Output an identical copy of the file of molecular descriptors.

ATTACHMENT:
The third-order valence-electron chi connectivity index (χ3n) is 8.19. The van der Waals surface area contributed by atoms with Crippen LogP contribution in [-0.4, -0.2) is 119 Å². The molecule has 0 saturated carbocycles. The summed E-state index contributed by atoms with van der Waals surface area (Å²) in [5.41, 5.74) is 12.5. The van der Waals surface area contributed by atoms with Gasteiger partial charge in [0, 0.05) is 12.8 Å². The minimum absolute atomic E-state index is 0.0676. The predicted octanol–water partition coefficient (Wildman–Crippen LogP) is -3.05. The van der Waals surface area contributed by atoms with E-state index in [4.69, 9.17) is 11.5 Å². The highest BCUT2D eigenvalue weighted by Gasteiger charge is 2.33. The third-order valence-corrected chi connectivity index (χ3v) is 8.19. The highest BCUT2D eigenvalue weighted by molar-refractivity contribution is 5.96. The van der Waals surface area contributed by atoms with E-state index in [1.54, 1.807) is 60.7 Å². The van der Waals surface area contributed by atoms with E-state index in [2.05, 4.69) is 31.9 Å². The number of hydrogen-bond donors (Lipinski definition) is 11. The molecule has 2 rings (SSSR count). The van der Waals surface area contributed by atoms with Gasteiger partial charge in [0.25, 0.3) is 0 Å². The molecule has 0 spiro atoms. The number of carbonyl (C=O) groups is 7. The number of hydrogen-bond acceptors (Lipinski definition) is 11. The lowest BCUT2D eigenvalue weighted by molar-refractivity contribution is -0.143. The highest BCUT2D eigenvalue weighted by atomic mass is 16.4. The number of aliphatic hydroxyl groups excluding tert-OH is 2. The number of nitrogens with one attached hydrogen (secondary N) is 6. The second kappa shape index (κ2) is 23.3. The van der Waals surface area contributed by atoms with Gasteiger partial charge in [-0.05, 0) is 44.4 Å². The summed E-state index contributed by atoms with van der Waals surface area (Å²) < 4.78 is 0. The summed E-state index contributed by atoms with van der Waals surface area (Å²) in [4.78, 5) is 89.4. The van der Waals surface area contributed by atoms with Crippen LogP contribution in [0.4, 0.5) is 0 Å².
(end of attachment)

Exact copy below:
The third-order valence-electron chi connectivity index (χ3n) is 8.19. The van der Waals surface area contributed by atoms with Crippen LogP contribution in [-0.4, -0.2) is 119 Å². The molecule has 0 saturated carbocycles. The summed E-state index contributed by atoms with van der Waals surface area (Å²) in [5.41, 5.74) is 12.5. The van der Waals surface area contributed by atoms with Gasteiger partial charge in [0, 0.05) is 12.8 Å². The minimum absolute atomic E-state index is 0.0676. The predicted octanol–water partition coefficient (Wildman–Crippen LogP) is -3.05. The van der Waals surface area contributed by atoms with E-state index in [4.69, 9.17) is 11.5 Å². The highest BCUT2D eigenvalue weighted by Gasteiger charge is 2.33. The third-order valence-corrected chi connectivity index (χ3v) is 8.19. The highest BCUT2D eigenvalue weighted by molar-refractivity contribution is 5.96. The van der Waals surface area contributed by atoms with E-state index in [1.54, 1.807) is 60.7 Å². The van der Waals surface area contributed by atoms with E-state index in [2.05, 4.69) is 31.9 Å². The number of hydrogen-bond donors (Lipinski definition) is 11. The molecule has 2 rings (SSSR count). The van der Waals surface area contributed by atoms with Gasteiger partial charge in [0.25, 0.3) is 0 Å². The molecule has 0 spiro atoms. The number of carbonyl (C=O) groups is 7. The number of hydrogen-bond acceptors (Lipinski definition) is 11. The lowest BCUT2D eigenvalue weighted by molar-refractivity contribution is -0.143. The highest BCUT2D eigenvalue weighted by atomic mass is 16.4. The number of aliphatic hydroxyl groups excluding tert-OH is 2. The number of nitrogens with one attached hydrogen (secondary N) is 6. The second kappa shape index (κ2) is 23.3. The van der Waals surface area contributed by atoms with Gasteiger partial charge in [-0.05, 0) is 44.4 Å². The summed E-state index contributed by atoms with van der Waals surface area (Å²) < 4.78 is 0. The summed E-state index contributed by atoms with van der Waals surface area (Å²) in [4.78, 5) is 89.4. The van der Waals surface area contributed by atoms with Crippen LogP contribution in [0.4, 0.5) is 0 Å².